Editorial is not king. Beautiful, life-changing content is simply not the most important factor to getting a book deal. Great content is a given, but it’s not enough.

Publishers are looking at your proposal with the end in mind.

You have to do the same. Now this is not as simple as it sounds and there’s some intricacies here that sales and marketing are looking for, but one simple exercise is—In thirty seconds can you tell me what your credibility is, what your book idea is about, and why there is a need for it? And then, when I ask you more about that “dramatic need”, can you prove it?

Honestly, that’s why blogging is so crucial to getting a book deal because it’s your way of proving the need and the audience in a tangible way.

2. When You Blog, You’re Writing Your Book

Blogging is crucial for so many different reasons as you keep the end in mind, building an audience, platform, and powerful home base, full of credibility that publishers will be gushing over.

But even cooler than that: Blogging is beta-testing book ideas. You release a stripped down version of your book and then you see how the market responds.

You’re getting the chance to market test your book ideas before you actually spend the countless hours it’s going to take to write that book! Then, when you have different articles and ideas that really work well with your target audience, you can pick out the best stuff and literally put it in your book. I think the industry standard is that half of your book could possibly be re-purposed content that you’ve pulled from your blog and is now in your book.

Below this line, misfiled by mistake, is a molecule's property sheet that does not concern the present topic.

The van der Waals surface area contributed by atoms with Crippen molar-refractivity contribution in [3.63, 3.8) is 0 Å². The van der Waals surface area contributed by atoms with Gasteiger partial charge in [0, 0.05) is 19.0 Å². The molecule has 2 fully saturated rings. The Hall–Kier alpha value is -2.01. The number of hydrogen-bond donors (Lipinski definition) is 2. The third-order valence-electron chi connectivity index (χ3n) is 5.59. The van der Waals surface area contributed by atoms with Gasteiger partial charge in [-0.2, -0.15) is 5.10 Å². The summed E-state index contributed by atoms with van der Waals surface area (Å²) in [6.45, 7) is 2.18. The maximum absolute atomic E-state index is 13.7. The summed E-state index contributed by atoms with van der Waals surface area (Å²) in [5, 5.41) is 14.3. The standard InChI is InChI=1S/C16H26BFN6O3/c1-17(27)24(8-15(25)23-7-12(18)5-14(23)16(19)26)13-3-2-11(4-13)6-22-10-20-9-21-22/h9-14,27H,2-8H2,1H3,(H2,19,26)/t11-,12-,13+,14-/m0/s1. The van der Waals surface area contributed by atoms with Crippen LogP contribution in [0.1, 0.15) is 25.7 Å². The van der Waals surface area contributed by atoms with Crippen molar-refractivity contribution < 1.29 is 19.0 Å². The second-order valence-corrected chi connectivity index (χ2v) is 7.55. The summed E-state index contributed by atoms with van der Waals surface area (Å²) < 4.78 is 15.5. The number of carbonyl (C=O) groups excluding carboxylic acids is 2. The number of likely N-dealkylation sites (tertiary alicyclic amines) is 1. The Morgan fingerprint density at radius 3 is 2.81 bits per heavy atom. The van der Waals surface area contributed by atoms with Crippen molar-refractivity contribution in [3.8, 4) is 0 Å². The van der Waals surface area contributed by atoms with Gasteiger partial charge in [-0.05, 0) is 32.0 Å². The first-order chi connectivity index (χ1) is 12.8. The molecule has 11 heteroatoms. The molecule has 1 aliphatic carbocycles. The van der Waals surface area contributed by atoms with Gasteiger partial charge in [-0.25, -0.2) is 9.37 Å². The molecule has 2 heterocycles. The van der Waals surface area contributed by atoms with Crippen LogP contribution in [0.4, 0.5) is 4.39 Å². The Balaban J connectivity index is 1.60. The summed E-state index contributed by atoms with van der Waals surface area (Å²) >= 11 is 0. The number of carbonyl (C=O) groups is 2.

Social media shares aren’t always an indication of good content as Buzzfeed lists about cats wearing super hero costumes rule the Internet. But if certain themes or topics play better for you than others, you might want to think how that becomes your book focus.

It’s the same thing as going to see your favorite comedian or musician in concert. Yeah they’re going to play some of their new stuff, but how bummed would you be if they didn’t do their classics. I watched an interview with Jerry Seinfield where he talked about using some of his same hits for 20 years.

And sales and marketing are going to love you using what works! Because they know it sells!

Simple BONUS Trick: Screenshots, screenshots, screenshots!!

Take lots of them! Screenshots might be the most powerful and persuasive tool you have in showing, not telling, that your book idea is going to sell. What do I mean?

When I got my first book deal for 101 Secrets For Your Twenties, I compiled hundreds of screen shots from Twitter, Pinterest, and Facebook and put them all into a gigantic JPEG using Photoshop, while also including many of them in my book proposal. I then sent that to the publisher to “show, not tell them” who my target is and what they are literally saying about my work.

As people share your articles on social media, especially when it’s articles that really tie into your book topic, start collecting screen shots of those shares.

And you don’t need a high-powered, costly social media tracking system to start doing this. Twitter is easy to track as people are tagging you, favorite those tweets and then screen shot each one.

Another trick is to screen shot Pins on Pinterest coming from your site. The way to find Pins coming from your site is by putting in the url field: https://www.pinterest.com/source/yourwebsiteHERE.com/.